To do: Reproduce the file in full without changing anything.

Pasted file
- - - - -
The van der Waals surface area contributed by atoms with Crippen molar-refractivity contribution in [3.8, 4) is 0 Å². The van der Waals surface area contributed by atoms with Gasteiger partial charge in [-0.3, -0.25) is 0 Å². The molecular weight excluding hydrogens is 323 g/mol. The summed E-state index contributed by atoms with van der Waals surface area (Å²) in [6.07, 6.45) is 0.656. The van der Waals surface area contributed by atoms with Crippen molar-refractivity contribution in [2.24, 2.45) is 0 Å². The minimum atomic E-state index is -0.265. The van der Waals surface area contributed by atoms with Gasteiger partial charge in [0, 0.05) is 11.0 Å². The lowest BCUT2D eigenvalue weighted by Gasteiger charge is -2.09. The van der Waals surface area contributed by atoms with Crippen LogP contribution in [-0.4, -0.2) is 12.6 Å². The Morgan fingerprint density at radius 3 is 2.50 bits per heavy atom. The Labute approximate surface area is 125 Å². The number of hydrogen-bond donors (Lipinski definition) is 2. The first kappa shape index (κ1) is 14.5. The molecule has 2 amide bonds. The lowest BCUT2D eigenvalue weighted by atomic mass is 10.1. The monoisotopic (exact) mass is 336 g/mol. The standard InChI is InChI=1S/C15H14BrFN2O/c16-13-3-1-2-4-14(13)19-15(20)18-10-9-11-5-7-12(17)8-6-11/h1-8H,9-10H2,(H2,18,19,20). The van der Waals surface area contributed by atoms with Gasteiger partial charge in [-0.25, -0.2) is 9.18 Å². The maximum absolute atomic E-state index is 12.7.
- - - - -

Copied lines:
The van der Waals surface area contributed by atoms with Crippen molar-refractivity contribution in [3.8, 4) is 0 Å². The van der Waals surface area contributed by atoms with Gasteiger partial charge in [-0.3, -0.25) is 0 Å². The molecular weight excluding hydrogens is 323 g/mol. The summed E-state index contributed by atoms with van der Waals surface area (Å²) in [6.07, 6.45) is 0.656. The van der Waals surface area contributed by atoms with Crippen molar-refractivity contribution in [2.24, 2.45) is 0 Å². The minimum atomic E-state index is -0.265. The van der Waals surface area contributed by atoms with Gasteiger partial charge in [0, 0.05) is 11.0 Å². The lowest BCUT2D eigenvalue weighted by Gasteiger charge is -2.09. The van der Waals surface area contributed by atoms with Crippen LogP contribution in [-0.4, -0.2) is 12.6 Å². The Morgan fingerprint density at radius 3 is 2.50 bits per heavy atom. The Labute approximate surface area is 125 Å². The number of hydrogen-bond donors (Lipinski definition) is 2. The first kappa shape index (κ1) is 14.5. The molecule has 2 amide bonds. The lowest BCUT2D eigenvalue weighted by atomic mass is 10.1. The monoisotopic (exact) mass is 336 g/mol. The standard InChI is InChI=1S/C15H14BrFN2O/c16-13-3-1-2-4-14(13)19-15(20)18-10-9-11-5-7-12(17)8-6-11/h1-8H,9-10H2,(H2,18,19,20). The van der Waals surface area contributed by atoms with Gasteiger partial charge in [-0.25, -0.2) is 9.18 Å². The maximum absolute atomic E-state index is 12.7.